Last week, I was doing some work on a utility I own. It talked to some servers in the background that could be slow at times and there was no way to know what was happening, so I needed to provide some way of telling the user that it was busy.
I started writing a unit test for it, and realized I needed an abstraction (R U busy? Yes, IBusy):
public interface IBusy
I plumbed that into the code, failed the test, and then got it working, but it wasn’t very elegant. Plus, the way I have my code structured, I had to pass it into each of the managers that do async operations, and there are four of those.
The outlook was not very bright, but I can suffer when required, so I started implementing the next set.
Halfway through, I got an idea. When I added in the asynchronous stuff, I needed a way to abstract that out for testing purposes, so I had defined the following:
public interface ITaskCreator
void StartTask<T>(Func<T> func, Action<T> action );
This is very simple to use; pass in the function you want to happen asynchronously and the action to process your result. There is a TaskCreatorSynchronous class that I use in my unit tests; it looks like this:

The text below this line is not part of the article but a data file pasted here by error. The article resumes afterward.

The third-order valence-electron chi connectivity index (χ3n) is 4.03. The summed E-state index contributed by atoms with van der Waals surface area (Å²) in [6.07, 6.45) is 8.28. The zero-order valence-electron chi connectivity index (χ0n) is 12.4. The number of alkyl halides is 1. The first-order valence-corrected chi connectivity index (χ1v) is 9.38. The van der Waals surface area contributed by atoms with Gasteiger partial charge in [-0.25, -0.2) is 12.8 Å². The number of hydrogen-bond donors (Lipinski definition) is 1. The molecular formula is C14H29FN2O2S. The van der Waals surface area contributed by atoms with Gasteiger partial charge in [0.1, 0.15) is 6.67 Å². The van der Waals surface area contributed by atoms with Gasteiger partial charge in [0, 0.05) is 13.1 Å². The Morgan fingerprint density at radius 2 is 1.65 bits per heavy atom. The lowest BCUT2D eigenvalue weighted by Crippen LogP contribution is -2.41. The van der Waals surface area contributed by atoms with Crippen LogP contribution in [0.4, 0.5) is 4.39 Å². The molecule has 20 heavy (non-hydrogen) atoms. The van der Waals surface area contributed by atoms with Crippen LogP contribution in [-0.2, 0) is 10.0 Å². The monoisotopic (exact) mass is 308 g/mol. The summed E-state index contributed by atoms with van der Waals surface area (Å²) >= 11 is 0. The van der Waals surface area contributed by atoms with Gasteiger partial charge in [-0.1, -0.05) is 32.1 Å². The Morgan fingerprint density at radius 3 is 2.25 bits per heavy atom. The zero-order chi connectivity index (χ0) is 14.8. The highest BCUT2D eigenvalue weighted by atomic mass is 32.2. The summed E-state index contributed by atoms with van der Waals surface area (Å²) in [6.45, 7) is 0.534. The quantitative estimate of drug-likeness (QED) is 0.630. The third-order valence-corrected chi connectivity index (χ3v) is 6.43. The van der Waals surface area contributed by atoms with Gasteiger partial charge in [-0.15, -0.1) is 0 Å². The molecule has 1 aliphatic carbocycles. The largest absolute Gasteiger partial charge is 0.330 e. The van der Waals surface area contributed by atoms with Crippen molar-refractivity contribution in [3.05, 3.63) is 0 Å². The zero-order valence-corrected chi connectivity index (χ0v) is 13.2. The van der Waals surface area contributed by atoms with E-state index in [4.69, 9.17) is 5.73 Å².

public void StartTask<T>(Func<T> func, Action<T> action)
What I realized was that the times I needed to show the code was busy were exactly the times when I was running a task, and I already had a class that knew how to do that. I modified TaskCreator:
public class TaskCreator : ITaskCreator
public EventHandlerEmpty StartedTask;
public EventHandlerEmpty FinishedTask;
public void StartTask<T>(Func<T> func,
Action<T> action )
if (StartedTask != null)
if (FinishedTask != null)
It now has an event that is called before the task is started and one that is called after the task is completed. All my main code has to do is hook up appropriately to those events, and any class that uses that instance to create tasks will automatically get the busy functionality.
I am happy when things turn out so neatly.